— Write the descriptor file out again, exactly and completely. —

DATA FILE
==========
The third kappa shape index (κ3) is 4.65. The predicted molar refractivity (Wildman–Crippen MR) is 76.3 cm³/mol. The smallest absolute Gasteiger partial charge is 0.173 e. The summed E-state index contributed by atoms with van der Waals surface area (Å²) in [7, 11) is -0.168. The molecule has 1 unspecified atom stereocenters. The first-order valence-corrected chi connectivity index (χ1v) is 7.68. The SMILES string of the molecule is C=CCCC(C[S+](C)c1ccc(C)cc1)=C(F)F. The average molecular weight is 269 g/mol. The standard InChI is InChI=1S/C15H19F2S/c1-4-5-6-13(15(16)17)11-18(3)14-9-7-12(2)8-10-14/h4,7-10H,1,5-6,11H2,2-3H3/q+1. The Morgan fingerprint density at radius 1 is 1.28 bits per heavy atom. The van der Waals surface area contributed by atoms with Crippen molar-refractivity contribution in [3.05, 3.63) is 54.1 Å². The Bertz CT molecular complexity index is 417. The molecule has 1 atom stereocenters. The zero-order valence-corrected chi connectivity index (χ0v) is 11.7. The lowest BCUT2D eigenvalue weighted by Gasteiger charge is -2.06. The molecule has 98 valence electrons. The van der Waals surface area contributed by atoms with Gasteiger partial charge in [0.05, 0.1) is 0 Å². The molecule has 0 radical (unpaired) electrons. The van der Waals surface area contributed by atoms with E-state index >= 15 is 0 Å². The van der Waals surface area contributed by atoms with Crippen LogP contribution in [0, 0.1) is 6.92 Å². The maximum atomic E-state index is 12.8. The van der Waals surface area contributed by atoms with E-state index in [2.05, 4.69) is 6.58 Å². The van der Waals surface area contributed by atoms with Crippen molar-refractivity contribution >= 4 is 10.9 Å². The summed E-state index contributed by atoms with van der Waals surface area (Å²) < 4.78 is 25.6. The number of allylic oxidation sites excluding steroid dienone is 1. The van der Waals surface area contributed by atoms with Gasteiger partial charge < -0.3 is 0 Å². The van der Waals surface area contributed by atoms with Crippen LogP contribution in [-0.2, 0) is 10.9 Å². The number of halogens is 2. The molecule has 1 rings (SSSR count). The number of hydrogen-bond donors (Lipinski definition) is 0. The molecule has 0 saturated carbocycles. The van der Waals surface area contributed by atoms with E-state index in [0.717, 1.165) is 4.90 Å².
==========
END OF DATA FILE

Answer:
The third kappa shape index (κ3) is 4.65. The predicted molar refractivity (Wildman–Crippen MR) is 76.3 cm³/mol. The smallest absolute Gasteiger partial charge is 0.173 e. The summed E-state index contributed by atoms with van der Waals surface area (Å²) in [7, 11) is -0.168. The molecule has 1 unspecified atom stereocenters. The first-order valence-corrected chi connectivity index (χ1v) is 7.68. The SMILES string of the molecule is C=CCCC(C[S+](C)c1ccc(C)cc1)=C(F)F. The average molecular weight is 269 g/mol. The standard InChI is InChI=1S/C15H19F2S/c1-4-5-6-13(15(16)17)11-18(3)14-9-7-12(2)8-10-14/h4,7-10H,1,5-6,11H2,2-3H3/q+1. The Morgan fingerprint density at radius 1 is 1.28 bits per heavy atom. The van der Waals surface area contributed by atoms with Crippen molar-refractivity contribution in [3.05, 3.63) is 54.1 Å². The Bertz CT molecular complexity index is 417. The molecule has 1 atom stereocenters. The zero-order valence-corrected chi connectivity index (χ0v) is 11.7. The lowest BCUT2D eigenvalue weighted by Gasteiger charge is -2.06. The molecule has 98 valence electrons. The van der Waals surface area contributed by atoms with Gasteiger partial charge in [0.05, 0.1) is 0 Å². The molecule has 0 radical (unpaired) electrons. The van der Waals surface area contributed by atoms with E-state index >= 15 is 0 Å². The van der Waals surface area contributed by atoms with Crippen LogP contribution in [0, 0.1) is 6.92 Å². The maximum atomic E-state index is 12.8. The van der Waals surface area contributed by atoms with E-state index in [2.05, 4.69) is 6.58 Å². The van der Waals surface area contributed by atoms with Crippen molar-refractivity contribution >= 4 is 10.9 Å². The summed E-state index contributed by atoms with van der Waals surface area (Å²) < 4.78 is 25.6. The number of allylic oxidation sites excluding steroid dienone is 1. The van der Waals surface area contributed by atoms with Gasteiger partial charge < -0.3 is 0 Å². The van der Waals surface area contributed by atoms with Crippen LogP contribution in [-0.2, 0) is 10.9 Å². The number of halogens is 2. The molecule has 1 rings (SSSR count). The number of hydrogen-bond donors (Lipinski definition) is 0. The molecule has 0 saturated carbocycles. The van der Waals surface area contributed by atoms with E-state index in [0.717, 1.165) is 4.90 Å².